I Love Facebook’s Video Chatting Device Because I’m Drunk On Dumb Bitch Juice

I set up the critically reviled device in the BuzzFeed office and every one was utterly, truly delighted with it.

When the Facebook Portal, a video chatting device, was announced in October 2018, BuzzFeed News wrote, “Portal’s debut comes at a time when Facebook is struggling to reassure the public that it’s capable of protecting users’ privacy and sensitive information.” Other reviews of the device were less restrained. The Verge’s reviewer said, “when Facebook’s new Portal and Portal Plus were announced a month ago, my response was a firm ‘no thanks.’” The headline on Gizmodo’s review: “The Big Problem With Facebook’s Portal Devices Has Nothing to Do With How Great They Are.”

Six months after the device was critically panned over privacy concerns, I set up an experiment with two Portals in the BuzzFeed News office to talk to each other. As a journalist, I wanted to investigate if these things were truly evil, but the idiot in me just wanted to see if it was fun.

Sure, the video and sound quality of the calls are crystal clear, and it’s incredibly easy to use — but no one with two healthy brain cells would trust an always-on Facebook video device in their homes.

Lucky for me, I only have one brain cell, and it skipped leg day. So I’m here to tell you: I fucking LOVE the Portal.

Portal Privacy

Our team of developers at BuzzFeed News wanted to probe the suspicion everyone had: Was this thing just spying on you? Based on our limited test, we found that when a call was not in session, outbound traffic from the Portal ceased. In essence, Mark Zuckerberg is not watching you pick your nose in your kitchen. It was off when it said it was off.

Calls are also encrypted. A representative for Facebook told BuzzFeed News, “Portal was built with privacy and security in mind. It’s important that people know their Portal calls are private. We shared a blog detailing our approach to privacy and ads on Portal when we began shipping last Fall with additional detail, here.”

If you don’t take Facebook at its word on this, well, fine, I’m not the boss of you. You might have a point, since Facebook actually CAN use data on who you call or what apps you use for ad targeting. And Facebook built its own basic voice controls into the Portal (“Hey, Portal, call Joe Smith”), which can be reviewed by humans as part of training Facebook’s voice recognition. You also can activate Alexa on Portal — which allows you to do the things Amazon Alexa normally does — play music, add products to your Amazon cart, or ask for the weather — and Alexa records this stuff and also might send bits for review to train the tech.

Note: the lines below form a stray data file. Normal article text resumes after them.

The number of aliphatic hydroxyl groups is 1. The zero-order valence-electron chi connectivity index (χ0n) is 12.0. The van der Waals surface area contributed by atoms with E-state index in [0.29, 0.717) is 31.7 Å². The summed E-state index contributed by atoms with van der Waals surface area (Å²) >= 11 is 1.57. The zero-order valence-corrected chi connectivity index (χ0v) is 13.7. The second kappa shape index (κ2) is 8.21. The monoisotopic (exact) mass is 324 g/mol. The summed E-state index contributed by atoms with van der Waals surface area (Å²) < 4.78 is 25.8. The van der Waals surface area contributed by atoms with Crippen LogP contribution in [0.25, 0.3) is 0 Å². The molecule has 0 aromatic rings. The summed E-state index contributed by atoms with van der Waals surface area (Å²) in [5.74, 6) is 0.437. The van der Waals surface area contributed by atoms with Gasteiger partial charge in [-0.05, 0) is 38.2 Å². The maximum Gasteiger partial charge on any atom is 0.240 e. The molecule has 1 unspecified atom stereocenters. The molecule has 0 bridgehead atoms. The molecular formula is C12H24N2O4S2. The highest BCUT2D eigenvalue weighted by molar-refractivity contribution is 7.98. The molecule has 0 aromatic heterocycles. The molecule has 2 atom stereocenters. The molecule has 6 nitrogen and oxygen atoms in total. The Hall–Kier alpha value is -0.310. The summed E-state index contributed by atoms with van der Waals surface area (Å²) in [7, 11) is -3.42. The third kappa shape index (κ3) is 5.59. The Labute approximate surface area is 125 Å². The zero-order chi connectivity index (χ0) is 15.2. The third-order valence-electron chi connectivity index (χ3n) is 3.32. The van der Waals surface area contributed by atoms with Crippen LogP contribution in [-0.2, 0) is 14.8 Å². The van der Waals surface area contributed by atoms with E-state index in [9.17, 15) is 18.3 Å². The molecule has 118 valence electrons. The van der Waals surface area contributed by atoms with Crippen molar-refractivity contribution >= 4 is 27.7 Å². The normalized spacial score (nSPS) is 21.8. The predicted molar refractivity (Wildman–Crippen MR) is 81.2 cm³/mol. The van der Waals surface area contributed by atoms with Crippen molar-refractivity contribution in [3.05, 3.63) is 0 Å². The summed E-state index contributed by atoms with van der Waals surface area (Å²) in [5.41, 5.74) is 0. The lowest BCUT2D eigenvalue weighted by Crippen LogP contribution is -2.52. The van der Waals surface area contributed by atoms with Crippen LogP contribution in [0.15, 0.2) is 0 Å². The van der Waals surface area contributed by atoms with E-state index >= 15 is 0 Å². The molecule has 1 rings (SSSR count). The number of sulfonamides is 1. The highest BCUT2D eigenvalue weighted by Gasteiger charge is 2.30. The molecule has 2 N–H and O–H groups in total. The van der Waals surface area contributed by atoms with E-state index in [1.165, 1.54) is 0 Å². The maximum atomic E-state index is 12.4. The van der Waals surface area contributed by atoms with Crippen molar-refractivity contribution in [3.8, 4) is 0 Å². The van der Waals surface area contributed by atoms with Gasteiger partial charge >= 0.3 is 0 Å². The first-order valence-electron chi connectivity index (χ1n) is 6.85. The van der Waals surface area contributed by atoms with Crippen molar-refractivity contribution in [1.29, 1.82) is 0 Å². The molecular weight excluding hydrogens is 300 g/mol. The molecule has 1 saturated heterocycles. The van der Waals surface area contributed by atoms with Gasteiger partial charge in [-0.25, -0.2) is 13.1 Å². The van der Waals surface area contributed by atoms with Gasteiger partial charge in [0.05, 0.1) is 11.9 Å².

Hey, I can’t tell you how to live your life or what to believe. I believe Facebook when it says it’s not using facial recognition or spying on my calls, but I also believed in Santa Claus until I was 9 years old, so take my opinion with a grain of salt.

The Experiment

While everyone else feared Facebook’s new device, I immediately thought the Portal looked really fun, and I wanted one desperately for myself. So when BuzzFeed’s developer team offered up their test unit, I snatched it up like Gollum. Precious. Finally, my dreams were coming true. Or so I thought.

Like I said, I have one brain cell and it looks like this:

Since I don’t know anyone with a Portal, I tried using it to video chat with people’s Facebook Messenger phone app. Only one coworker, out for his lunch break in another city, answered. (Fair enough, would you answer a random video Messenger call out of the blue?) My colleagues in our San Francisco office also had purchased a test Portal, but they had forgotten how to log in and refused to bother turning it on, despite my pleading.

Despondent and lonely, I did what anyone would do: I tweeted. Facebook’s PR team saw my lamentations and offered to send me another free unit to try out in New York (I should be clear here: I didn’t request the free unit, and this article is not #spon. BuzzFeed News will send back the device when we’re done testing it). Now I had two units in my office that could talk to each other. My single brain cell was twitching like a teen eating Tide pods.

I set up one Portal at my desk, and logged into my personal Facebook account. I set up the other near the coffee machine with a dummy Facebook account and had them call each other. I left the call running so that anyone who passed by to get coffee or water would be forced to video chat with me at my desk.

Was this a horrible invasion of privacy on my coworkers in a shared office space? Sure. Did they love it? ABSOLUTELY!